National Catholic Reporter
The Independent Newsweekly
Starting Point
Issue Date:  July 30, 2004

Starting Point


I asked my sons to wait until I was 50. They did … just barely. I’m a grandma.

I was the privileged witness of her birth. Phil and my new daughter, Krystle, asked me to be with them when their baby was born. I was touched, but suspected I would be of very little use.

Birthing babies is a lot of hurry up and wait. Eleven weeks before the due date, it was clear that Krystle was in serious distress and she was transferred to a hospital 60 miles away. We lived there -- impatient, yet hoping the birth could be delayed as long as possible.

On Day Three, my husband and I needed a break. We took a walk, assured it would be hours. Ten minutes later my cell rang: “It’s happening now!”

I made it just after the first real contractions. Krystle had started labor exhausted and she was giving up. Then I knew my role. When the next contraction came, I leaned in and started babbling: “You can do anything. You’re a great cook! You can change a tire! You will do this!” (She said later she couldn’t have done it without me. She’s a generous young woman.)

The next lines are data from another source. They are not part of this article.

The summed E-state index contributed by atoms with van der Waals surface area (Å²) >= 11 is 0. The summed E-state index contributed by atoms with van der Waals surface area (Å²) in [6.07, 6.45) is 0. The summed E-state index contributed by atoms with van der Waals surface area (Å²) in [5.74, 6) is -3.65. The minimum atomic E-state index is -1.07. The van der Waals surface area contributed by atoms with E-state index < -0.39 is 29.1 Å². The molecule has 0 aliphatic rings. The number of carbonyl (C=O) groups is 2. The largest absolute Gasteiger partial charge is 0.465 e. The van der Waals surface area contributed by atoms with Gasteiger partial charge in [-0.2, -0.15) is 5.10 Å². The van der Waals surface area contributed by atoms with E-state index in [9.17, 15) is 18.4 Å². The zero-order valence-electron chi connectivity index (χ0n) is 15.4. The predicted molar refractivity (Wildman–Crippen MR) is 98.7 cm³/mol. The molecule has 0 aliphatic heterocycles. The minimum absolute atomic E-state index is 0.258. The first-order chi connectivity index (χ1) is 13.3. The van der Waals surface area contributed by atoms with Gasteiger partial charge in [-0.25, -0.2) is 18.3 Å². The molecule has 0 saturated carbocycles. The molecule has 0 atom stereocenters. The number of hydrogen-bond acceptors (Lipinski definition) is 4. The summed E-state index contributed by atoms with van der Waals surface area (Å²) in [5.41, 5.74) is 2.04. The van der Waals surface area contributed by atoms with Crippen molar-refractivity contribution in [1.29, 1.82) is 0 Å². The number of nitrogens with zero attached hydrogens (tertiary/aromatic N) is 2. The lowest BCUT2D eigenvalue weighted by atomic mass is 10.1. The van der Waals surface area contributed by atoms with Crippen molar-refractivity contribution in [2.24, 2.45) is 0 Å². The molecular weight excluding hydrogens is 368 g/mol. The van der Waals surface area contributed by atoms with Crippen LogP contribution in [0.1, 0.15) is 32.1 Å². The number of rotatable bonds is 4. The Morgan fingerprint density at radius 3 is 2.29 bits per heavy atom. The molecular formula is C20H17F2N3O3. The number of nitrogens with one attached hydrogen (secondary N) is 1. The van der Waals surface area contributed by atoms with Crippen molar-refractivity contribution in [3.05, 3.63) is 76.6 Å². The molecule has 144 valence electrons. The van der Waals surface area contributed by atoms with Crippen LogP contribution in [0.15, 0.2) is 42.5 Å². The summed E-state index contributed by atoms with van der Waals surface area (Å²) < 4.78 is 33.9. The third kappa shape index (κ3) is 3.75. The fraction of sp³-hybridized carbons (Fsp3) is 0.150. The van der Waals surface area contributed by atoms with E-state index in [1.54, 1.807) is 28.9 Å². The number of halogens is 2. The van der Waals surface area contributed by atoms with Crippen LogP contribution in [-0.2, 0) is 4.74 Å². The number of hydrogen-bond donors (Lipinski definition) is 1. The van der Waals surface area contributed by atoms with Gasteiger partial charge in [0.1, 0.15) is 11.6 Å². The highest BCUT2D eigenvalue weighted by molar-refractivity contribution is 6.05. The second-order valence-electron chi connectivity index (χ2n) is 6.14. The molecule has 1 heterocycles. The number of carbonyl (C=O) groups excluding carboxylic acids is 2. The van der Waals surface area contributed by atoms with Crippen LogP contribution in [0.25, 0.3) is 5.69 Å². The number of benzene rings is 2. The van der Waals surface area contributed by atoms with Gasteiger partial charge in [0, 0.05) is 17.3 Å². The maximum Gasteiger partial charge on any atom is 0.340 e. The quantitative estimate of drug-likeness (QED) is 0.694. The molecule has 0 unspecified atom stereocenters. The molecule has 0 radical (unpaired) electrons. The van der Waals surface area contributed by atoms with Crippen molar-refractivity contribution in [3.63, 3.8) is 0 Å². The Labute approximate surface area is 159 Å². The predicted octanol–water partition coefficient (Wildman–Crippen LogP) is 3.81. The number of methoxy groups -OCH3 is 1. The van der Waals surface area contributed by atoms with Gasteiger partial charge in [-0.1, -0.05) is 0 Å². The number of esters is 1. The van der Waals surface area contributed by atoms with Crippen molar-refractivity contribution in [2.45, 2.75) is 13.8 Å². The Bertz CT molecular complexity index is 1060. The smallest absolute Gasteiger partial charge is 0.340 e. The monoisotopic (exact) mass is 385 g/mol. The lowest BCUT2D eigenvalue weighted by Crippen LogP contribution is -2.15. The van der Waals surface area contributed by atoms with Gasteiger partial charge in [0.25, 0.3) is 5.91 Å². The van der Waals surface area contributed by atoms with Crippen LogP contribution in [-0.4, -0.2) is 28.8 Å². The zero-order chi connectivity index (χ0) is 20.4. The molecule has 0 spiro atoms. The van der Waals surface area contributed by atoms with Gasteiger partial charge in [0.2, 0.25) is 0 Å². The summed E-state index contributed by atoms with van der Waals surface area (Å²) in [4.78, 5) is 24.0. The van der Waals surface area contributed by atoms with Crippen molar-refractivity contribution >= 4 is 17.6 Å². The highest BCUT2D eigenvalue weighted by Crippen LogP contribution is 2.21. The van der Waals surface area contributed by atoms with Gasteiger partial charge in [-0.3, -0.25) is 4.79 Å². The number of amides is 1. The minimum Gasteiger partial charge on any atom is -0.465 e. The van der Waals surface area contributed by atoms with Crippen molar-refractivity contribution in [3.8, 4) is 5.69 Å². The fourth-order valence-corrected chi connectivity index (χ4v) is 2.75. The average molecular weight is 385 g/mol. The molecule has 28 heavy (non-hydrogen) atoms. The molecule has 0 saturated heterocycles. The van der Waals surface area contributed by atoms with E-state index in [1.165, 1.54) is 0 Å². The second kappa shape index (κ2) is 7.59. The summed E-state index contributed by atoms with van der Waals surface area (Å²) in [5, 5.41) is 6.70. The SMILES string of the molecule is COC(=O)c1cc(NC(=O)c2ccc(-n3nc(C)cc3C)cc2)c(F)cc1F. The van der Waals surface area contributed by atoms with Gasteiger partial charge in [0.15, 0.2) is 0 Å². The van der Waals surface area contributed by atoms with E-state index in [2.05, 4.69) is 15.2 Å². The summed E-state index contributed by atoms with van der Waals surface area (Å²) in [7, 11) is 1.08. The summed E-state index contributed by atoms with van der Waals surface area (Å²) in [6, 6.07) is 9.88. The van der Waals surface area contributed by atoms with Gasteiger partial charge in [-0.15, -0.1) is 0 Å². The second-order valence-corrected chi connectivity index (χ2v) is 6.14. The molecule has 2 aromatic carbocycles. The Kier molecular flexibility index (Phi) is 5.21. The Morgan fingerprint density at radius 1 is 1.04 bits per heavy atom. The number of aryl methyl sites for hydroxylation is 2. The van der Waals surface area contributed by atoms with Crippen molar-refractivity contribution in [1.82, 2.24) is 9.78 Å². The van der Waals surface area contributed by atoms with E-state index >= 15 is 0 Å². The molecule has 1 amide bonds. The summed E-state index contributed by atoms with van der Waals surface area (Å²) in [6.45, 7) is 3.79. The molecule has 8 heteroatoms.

When I first saw her, I gasped at her fragility. I could see all her bones, her heart through her chest. But the nurses who took her to the warming table called me over: “Come on, Grandma, you can touch her.” And, seeing her through their eyes, I trusted and placed my hand on Sakura Michelle’s two-and-a-half pound body. My hand completely covered her and I prayed -- her first blessing.

In the hospital nursery, all I could see were tubes and wires, but again the nurses showed her to me. They treated her like all women treat babies, talking to her in that itsy-bitsy-pooh voice. Sakura came into focus -- a perfectly formed, beautiful blossom of a baby girl, which is what Sakura means in Japanese: Cherry Blossom.

Some women collect figurines or books or old roses. I collect transfiguration stories. Now I have two more. These two children of mine are revealed to be loving, caring, competent parents. And this fragile new life is my granddaughter. What a lovely juxtaposition of words -- Grand Daughter. Welcome to the world, Sakura Michelle.

Paige Byrne Shortal writes from her home in rural Missouri.

National Catholic Reporter, July 30, 2004

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